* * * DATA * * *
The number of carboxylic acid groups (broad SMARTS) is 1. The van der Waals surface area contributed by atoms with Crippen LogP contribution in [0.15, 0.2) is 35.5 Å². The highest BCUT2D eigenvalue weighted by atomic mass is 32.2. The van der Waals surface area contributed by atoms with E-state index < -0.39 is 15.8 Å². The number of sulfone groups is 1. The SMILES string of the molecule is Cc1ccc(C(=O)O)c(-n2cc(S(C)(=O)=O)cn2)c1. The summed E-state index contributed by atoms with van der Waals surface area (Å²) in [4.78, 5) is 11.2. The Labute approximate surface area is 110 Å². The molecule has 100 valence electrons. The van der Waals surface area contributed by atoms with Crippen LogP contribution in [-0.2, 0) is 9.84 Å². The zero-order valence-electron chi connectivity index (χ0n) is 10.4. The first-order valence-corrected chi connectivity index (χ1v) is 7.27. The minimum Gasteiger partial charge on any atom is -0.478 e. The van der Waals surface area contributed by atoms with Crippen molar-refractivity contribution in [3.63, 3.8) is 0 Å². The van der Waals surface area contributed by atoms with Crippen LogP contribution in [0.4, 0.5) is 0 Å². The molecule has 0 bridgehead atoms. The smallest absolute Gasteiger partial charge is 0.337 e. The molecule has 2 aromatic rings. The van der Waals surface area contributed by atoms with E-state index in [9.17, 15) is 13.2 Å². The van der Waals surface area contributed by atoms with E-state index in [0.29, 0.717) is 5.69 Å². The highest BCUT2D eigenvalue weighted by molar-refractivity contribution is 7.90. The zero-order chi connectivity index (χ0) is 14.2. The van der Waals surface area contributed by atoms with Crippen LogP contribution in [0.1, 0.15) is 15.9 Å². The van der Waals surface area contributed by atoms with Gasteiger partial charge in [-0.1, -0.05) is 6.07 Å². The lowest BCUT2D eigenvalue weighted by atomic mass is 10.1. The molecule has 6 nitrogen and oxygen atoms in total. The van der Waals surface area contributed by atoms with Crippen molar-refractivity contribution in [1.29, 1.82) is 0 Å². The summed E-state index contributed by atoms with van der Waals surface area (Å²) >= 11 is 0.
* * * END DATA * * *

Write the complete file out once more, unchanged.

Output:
The number of carboxylic acid groups (broad SMARTS) is 1. The van der Waals surface area contributed by atoms with Crippen LogP contribution in [0.15, 0.2) is 35.5 Å². The highest BCUT2D eigenvalue weighted by atomic mass is 32.2. The van der Waals surface area contributed by atoms with E-state index < -0.39 is 15.8 Å². The number of sulfone groups is 1. The SMILES string of the molecule is Cc1ccc(C(=O)O)c(-n2cc(S(C)(=O)=O)cn2)c1. The summed E-state index contributed by atoms with van der Waals surface area (Å²) in [4.78, 5) is 11.2. The Labute approximate surface area is 110 Å². The molecule has 100 valence electrons. The van der Waals surface area contributed by atoms with Crippen LogP contribution in [-0.2, 0) is 9.84 Å². The zero-order valence-electron chi connectivity index (χ0n) is 10.4. The first-order valence-corrected chi connectivity index (χ1v) is 7.27. The minimum Gasteiger partial charge on any atom is -0.478 e. The van der Waals surface area contributed by atoms with Crippen molar-refractivity contribution in [3.63, 3.8) is 0 Å². The van der Waals surface area contributed by atoms with Crippen LogP contribution in [0.4, 0.5) is 0 Å². The molecule has 0 bridgehead atoms. The smallest absolute Gasteiger partial charge is 0.337 e. The molecule has 2 aromatic rings. The van der Waals surface area contributed by atoms with E-state index in [9.17, 15) is 13.2 Å². The van der Waals surface area contributed by atoms with E-state index in [0.29, 0.717) is 5.69 Å². The highest BCUT2D eigenvalue weighted by molar-refractivity contribution is 7.90. The zero-order chi connectivity index (χ0) is 14.2. The van der Waals surface area contributed by atoms with Crippen LogP contribution in [0.1, 0.15) is 15.9 Å². The van der Waals surface area contributed by atoms with Gasteiger partial charge in [-0.1, -0.05) is 6.07 Å². The lowest BCUT2D eigenvalue weighted by atomic mass is 10.1. The molecule has 6 nitrogen and oxygen atoms in total. The van der Waals surface area contributed by atoms with Crippen molar-refractivity contribution in [1.29, 1.82) is 0 Å². The summed E-state index contributed by atoms with van der Waals surface area (Å²) >= 11 is 0.